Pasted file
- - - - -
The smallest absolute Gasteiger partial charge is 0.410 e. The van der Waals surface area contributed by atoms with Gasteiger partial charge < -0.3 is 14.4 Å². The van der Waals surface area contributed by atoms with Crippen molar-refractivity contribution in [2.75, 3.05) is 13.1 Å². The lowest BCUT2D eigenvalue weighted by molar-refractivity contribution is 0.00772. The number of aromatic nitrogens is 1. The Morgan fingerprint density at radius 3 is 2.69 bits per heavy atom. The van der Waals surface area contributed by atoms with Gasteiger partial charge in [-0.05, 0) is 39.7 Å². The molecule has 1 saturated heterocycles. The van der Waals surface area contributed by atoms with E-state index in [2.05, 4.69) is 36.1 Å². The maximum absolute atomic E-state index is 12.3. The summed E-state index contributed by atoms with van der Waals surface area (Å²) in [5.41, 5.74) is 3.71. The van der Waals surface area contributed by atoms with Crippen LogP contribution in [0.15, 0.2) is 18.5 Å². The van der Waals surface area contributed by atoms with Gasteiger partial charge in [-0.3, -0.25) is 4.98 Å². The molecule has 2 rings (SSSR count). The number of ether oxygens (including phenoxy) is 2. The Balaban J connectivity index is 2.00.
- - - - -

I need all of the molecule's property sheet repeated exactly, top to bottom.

The smallest absolute Gasteiger partial charge is 0.410 e. The van der Waals surface area contributed by atoms with Gasteiger partial charge < -0.3 is 14.4 Å². The van der Waals surface area contributed by atoms with Crippen molar-refractivity contribution in [2.75, 3.05) is 13.1 Å². The lowest BCUT2D eigenvalue weighted by molar-refractivity contribution is 0.00772. The number of aromatic nitrogens is 1. The Morgan fingerprint density at radius 3 is 2.69 bits per heavy atom. The van der Waals surface area contributed by atoms with Gasteiger partial charge in [-0.05, 0) is 39.7 Å². The molecule has 1 saturated heterocycles. The van der Waals surface area contributed by atoms with E-state index in [2.05, 4.69) is 36.1 Å². The maximum absolute atomic E-state index is 12.3. The summed E-state index contributed by atoms with van der Waals surface area (Å²) in [5.41, 5.74) is 3.71. The van der Waals surface area contributed by atoms with Crippen LogP contribution in [0.15, 0.2) is 18.5 Å². The van der Waals surface area contributed by atoms with Gasteiger partial charge in [-0.3, -0.25) is 4.98 Å². The molecule has 2 rings (SSSR count). The number of ether oxygens (including phenoxy) is 2. The Balaban J connectivity index is 2.00.